4 more clever tricks to try

Is ‘well done’ a stock phrase in your house? Per­haps an­other tool might work bet­ter than praise…

Mother & Baby (Australia) - - Cool Compliments -

1 Ac­knowl­edge his feelings

Some­times he won’t be happy with what he’s do­ing. And if his pic­ture of a bi­cy­cle doesn’t look like a bi­cy­cle, our im­pulse is to of­fer en­cour­ag­ing words: ‘No, it’s re­ally good. It does look like a bi­cy­cle’. But it’s more help­ful to say, ‘You’re not happy with the way that bi­cy­cle came out, are you?’. Your child might re­spond with re­newed ef­forts to draw a bike. Or he may de­cide to draw a ball in­stead. Ei­ther way, your emo­tional sup­port helped him through his mo­ment of frus­tra­tion.

2 Give him a pos­i­tive role

It’s tempt­ing if you’ve got more than one child to boost the ego of the big boy at the ex­pense of the baby: ‘You got your shoes on by your­self. Your baby brother can’t do that.’ But re­sist prais­ing by com­par­i­son. You don’t want your older child to feel threat­ened by the ac­com­plish­ments of his rapidly grow­ing sib­ling. In­stead say, ‘You got your shoes on by your­self. I know who’ll be teach­ing the baby to tie his shoes when he gets older.’ Now he sees him­self as a teacher of his brother, rather than a ri­val.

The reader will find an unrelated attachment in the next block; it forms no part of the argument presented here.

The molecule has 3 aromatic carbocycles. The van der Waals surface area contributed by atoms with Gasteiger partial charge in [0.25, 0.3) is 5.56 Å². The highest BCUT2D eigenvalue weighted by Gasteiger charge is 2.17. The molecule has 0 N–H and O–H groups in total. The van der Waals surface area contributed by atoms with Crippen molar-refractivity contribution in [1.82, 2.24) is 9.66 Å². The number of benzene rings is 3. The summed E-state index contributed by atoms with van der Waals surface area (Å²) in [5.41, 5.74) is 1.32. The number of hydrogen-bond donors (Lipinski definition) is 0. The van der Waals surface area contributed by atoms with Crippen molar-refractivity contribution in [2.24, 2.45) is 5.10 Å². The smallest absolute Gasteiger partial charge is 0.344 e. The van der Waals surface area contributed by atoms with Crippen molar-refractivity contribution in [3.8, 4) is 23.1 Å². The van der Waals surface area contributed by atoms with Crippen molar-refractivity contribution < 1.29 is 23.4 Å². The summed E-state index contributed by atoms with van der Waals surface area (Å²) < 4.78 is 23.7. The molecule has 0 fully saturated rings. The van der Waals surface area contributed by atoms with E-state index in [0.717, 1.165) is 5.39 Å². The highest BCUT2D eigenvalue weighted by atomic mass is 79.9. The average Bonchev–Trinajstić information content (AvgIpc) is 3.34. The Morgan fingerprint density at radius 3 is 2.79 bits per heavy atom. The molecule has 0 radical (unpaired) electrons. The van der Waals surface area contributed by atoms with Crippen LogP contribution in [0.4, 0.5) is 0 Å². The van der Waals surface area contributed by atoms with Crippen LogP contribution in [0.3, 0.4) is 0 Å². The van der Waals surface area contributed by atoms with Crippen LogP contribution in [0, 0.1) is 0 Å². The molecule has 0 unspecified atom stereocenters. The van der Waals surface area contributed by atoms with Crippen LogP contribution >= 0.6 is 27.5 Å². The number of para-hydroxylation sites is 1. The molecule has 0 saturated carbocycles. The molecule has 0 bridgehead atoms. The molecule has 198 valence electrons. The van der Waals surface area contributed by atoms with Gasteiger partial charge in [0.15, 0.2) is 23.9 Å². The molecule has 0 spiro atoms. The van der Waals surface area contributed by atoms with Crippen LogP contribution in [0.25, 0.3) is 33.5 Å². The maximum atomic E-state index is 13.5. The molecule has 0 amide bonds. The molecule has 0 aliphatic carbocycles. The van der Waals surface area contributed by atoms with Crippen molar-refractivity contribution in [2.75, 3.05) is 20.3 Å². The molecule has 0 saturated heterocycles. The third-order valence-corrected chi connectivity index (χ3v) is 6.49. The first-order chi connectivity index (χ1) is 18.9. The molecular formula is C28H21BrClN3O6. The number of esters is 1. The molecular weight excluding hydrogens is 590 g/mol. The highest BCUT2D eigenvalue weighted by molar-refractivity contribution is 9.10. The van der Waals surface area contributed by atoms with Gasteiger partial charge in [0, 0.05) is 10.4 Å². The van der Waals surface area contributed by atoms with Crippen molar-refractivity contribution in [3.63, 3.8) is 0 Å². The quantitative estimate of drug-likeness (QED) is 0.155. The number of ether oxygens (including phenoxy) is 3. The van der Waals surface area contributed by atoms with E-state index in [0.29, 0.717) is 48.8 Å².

3 Start a con­ver­sa­tion

Rather than say­ing, ‘Well done!’, say, ‘Oh, look at what you made! Tell me about it. This makes me think of outer space – what does it make you think about?’.

4 Give him a new pic­ture of him­self

It’s in­stinc­tive to of­fer praise when a child com­pares him­self to his peers and finds him­self lack­ing. If he can’t clam­ber up the frame ev­ery­one else is climb­ing, you might say, ‘Don’t worry, you’re re­ally good at climb­ing’. In­stead, give him a pic­ture of him­self that in­spires him to strive, by telling him a story about him­self: ‘I’m sure if you want to climb up there you will do it. I re­mem­ber when you were too young to crawl. But you wanted to get to the dog’s bowl and you kept try­ing and try­ing. I had to go to the bath­room and I thought it would be OK to leave you for just a minute. But when I got back, there you were, munch­ing on Rover’s dog bis­cuits!’.

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